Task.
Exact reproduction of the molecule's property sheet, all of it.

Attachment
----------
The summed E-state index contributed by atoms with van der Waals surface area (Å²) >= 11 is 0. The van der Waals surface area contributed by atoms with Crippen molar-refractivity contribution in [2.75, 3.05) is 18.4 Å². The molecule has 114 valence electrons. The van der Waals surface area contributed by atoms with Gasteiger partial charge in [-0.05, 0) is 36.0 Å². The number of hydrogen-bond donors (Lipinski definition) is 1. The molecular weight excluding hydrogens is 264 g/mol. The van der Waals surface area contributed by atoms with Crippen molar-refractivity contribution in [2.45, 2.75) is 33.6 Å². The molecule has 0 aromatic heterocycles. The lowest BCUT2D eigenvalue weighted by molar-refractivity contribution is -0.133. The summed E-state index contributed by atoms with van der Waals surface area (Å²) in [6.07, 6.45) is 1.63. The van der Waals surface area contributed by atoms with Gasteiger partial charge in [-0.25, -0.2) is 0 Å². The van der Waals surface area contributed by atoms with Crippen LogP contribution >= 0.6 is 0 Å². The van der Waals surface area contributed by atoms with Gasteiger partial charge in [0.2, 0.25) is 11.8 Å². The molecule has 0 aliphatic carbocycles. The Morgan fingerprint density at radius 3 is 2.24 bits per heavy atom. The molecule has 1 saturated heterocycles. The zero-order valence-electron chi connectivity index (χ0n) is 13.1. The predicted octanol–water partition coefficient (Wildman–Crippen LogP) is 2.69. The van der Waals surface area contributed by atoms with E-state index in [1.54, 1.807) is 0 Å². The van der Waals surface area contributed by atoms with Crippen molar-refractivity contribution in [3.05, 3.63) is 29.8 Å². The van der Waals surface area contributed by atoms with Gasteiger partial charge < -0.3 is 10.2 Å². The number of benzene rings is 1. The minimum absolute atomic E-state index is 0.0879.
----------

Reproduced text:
The summed E-state index contributed by atoms with van der Waals surface area (Å²) >= 11 is 0. The van der Waals surface area contributed by atoms with Crippen molar-refractivity contribution in [2.75, 3.05) is 18.4 Å². The molecule has 114 valence electrons. The van der Waals surface area contributed by atoms with Gasteiger partial charge in [-0.05, 0) is 36.0 Å². The number of hydrogen-bond donors (Lipinski definition) is 1. The molecular weight excluding hydrogens is 264 g/mol. The van der Waals surface area contributed by atoms with Crippen molar-refractivity contribution in [2.45, 2.75) is 33.6 Å². The molecule has 0 aromatic heterocycles. The lowest BCUT2D eigenvalue weighted by molar-refractivity contribution is -0.133. The summed E-state index contributed by atoms with van der Waals surface area (Å²) in [6.07, 6.45) is 1.63. The van der Waals surface area contributed by atoms with Gasteiger partial charge in [-0.25, -0.2) is 0 Å². The van der Waals surface area contributed by atoms with Crippen LogP contribution >= 0.6 is 0 Å². The van der Waals surface area contributed by atoms with Gasteiger partial charge in [0.2, 0.25) is 11.8 Å². The molecule has 0 aliphatic carbocycles. The Morgan fingerprint density at radius 3 is 2.24 bits per heavy atom. The molecule has 1 saturated heterocycles. The zero-order valence-electron chi connectivity index (χ0n) is 13.1. The predicted octanol–water partition coefficient (Wildman–Crippen LogP) is 2.69. The van der Waals surface area contributed by atoms with E-state index in [1.54, 1.807) is 0 Å². The van der Waals surface area contributed by atoms with Crippen molar-refractivity contribution in [3.05, 3.63) is 29.8 Å². The van der Waals surface area contributed by atoms with Gasteiger partial charge < -0.3 is 10.2 Å². The number of benzene rings is 1. The minimum absolute atomic E-state index is 0.0879.